Tranquil country pub championing local fish and game
At a glance
AA Pick of the Pubs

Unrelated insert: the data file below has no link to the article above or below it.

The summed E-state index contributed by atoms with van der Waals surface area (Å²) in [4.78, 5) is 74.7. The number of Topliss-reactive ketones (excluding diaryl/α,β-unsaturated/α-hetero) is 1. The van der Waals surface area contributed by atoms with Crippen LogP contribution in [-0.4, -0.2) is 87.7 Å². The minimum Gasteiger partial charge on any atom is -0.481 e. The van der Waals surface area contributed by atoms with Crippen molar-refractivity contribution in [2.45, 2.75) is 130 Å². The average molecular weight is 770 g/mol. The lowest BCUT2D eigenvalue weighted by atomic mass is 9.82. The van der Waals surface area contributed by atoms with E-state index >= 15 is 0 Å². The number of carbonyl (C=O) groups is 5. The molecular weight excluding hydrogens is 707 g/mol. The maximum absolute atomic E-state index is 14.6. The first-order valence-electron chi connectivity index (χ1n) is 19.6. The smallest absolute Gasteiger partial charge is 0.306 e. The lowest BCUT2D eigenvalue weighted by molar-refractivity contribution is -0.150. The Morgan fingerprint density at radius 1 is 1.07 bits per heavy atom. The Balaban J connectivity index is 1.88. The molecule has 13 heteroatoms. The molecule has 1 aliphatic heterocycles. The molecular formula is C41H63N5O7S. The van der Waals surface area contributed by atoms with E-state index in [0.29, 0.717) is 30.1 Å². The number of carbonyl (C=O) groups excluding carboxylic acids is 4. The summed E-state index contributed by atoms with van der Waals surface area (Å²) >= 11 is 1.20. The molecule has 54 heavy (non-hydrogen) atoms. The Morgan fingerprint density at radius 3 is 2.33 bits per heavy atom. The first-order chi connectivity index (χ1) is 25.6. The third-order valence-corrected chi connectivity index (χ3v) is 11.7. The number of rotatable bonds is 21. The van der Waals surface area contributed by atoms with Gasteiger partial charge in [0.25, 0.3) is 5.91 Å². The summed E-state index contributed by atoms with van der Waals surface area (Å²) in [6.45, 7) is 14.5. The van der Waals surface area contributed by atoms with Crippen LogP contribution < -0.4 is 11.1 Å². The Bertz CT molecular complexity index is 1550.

Immaculately spruced-up though it is, and while rightly renowned for its cuisine, the Bell remains faithful to its roots as a traditional village pub. This means that, even in full walking gear (dog in tow) you are welcome to drift in for just a pint of Woodforde’s Wherry, or Norfolk Moon Gazer, and nobody will suggest you should be better dressed, or have left Rex in his basket. In a village pub so close to the unspoilt salt marshes of the North Norfolk coast – an Area of Outstanding Natural Beauty – and just 10 minutes’ walk from Blakeney nature reserve, that’s a wise approach. Built in the 18th century, it features earthy, heritage-coloured walls, stripped beams, chunky tables and oak-planked floors, with further character imbued by local artworks lining the walls of the bar and conservatory dining room. On a winter’s evening head for the tables close to the inglenook fireplace, where, by the light of the masses of candles, your meal might begin with smoked haddock and sweetcorn chowder; or caramelised beetroot and local goats’ cheese curd with honey and mustard dressed leaves, pickled walnuts and beetroot crisp. For a main course try the ‘Cley Smoke House’ smoked trout linguine, dill cream sauce and parmesan; or six-hour braised salt marsh beef blade, smoked mash potato, purple sprouting broccoli, mushroom duxelle and red wine jus. Local shiitake mushroom risotto, truffle oil and Smoked Dapple crisp is a vegetarian option. To finish, try the treacle-dipped ginger parkin with vanilla ice cream. On a Sunday there’s an excellent choice of roasts, but booking is essential.